Whether it’s correct to describe no 3 hit singles as ‘Lost’ is a debate we’re just going to have to ignore. Bobby Bloom seemed to come out of nowhere with this rich-sounding, reggae-ish paean to luxurious Jamaican holiday resorts which, in the copy I have been able to find on-line, segues deliciously into ‘Oh what a beautiful morning’. This is another one I hated at the time, but towards which I have long since mellowed. Bloom disappeared as abruptly as he appeared: I remember hearing his follow-up, ‘Heavy Makes You Happy’ a couple of times but it never sold. Nowadays, I get the same, open vibe off this record as I did Mary Hopkin’s unjustly overlooked 1970 hit, ‘Temma Harbour’. Both records make me want to be there, if only.

I sure like your smile    Southern Comfort

Southern Comfort were Ian Matthews’ backing band for ‘Woodstock’, though the two sides went their separate ways almost before the single had dropped off the number 1 slot. The band stuck together, playing the same kind of hawaiian guitar dominated country rock, with impeccable harmonies. The mainstream press were mildly fascinated with him because of their hawaiian guitar player, Gordon Huntley. Huntley was 45 years old, an utterly unheard of middle-aged rocker, though he was concerned that the band didn’t get into anything heavy. After all, he wasn’t that much of a rocker… ‘I sure like your smile’ was smooth and sweet, and not only got a lot of airplay, but also got itself onto Top Of The Pops, but in that age old story tied to my Seventies’ tastes, it sold buttons. I was a very effective jinx.

If I was close to you        Christopher Neal

For a very long time, I doubted whether this single had ever existed. It was invisible, unfindable, no-one else has ever heard of it, despite the many times I heard it played on Radio 1. It was almost as bad as those many years when I found it impossible to find anyone else who believed there had ever been an American sitcom called My Mother the Car (thank you 10,000 Maniacs for obliquely confirming I was not living a Rosehip syrup fuelled drug hallucination). Christopher Neal was a reasonably well-known actor, and this was a sweet, gentle, acoustic ballad of his own composition, perhaps not exceptional in any way, but I loved hearing it, and it would have been on a much earlier CD if I had been able to locate it. It’s still not on YouTube…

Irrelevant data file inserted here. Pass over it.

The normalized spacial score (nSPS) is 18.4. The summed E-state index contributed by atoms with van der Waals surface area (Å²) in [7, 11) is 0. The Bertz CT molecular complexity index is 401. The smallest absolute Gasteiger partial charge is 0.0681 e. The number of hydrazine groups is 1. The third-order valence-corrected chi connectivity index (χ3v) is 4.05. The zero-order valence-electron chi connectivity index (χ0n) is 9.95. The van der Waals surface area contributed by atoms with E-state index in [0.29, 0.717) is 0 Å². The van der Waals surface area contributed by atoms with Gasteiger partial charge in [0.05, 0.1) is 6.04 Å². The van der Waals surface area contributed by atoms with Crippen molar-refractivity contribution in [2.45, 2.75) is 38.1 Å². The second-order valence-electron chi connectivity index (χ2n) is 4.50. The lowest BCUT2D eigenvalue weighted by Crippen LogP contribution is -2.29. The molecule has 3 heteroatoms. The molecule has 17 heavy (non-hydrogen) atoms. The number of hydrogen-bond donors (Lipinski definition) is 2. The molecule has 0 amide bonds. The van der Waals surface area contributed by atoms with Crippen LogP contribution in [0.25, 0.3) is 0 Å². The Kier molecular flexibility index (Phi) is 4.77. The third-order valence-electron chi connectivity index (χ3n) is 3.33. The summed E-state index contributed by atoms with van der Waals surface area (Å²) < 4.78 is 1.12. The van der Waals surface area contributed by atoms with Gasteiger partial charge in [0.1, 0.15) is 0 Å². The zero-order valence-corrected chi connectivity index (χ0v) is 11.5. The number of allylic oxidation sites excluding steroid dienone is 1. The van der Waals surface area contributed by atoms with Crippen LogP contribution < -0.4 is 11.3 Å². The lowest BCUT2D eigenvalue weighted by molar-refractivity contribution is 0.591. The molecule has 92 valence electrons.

All Night Long        Frampton’s Camel

Another that would have featured earlier in this series had I been able to find it at the time. This was a 1973 single from Peter Frampton and his then band, in that hinterland between the failure of Humble Pie and the explosive success Frampton earned in America and here with the vigorous, enthusiastic, but ultimately bland live double album, ‘Frampton Comes Alive’. ‘All Night Long’ could very easily have fitted on Frampton’s big hit if it had come along a couple of years later for, although it still bore a few traces of the British pop traits of the Herd, it was a long way down the line towards that kind of California airbrushed pop that went so big. At least this song has the advantage of a ridiculously compulsive chorus to help it retain the mind.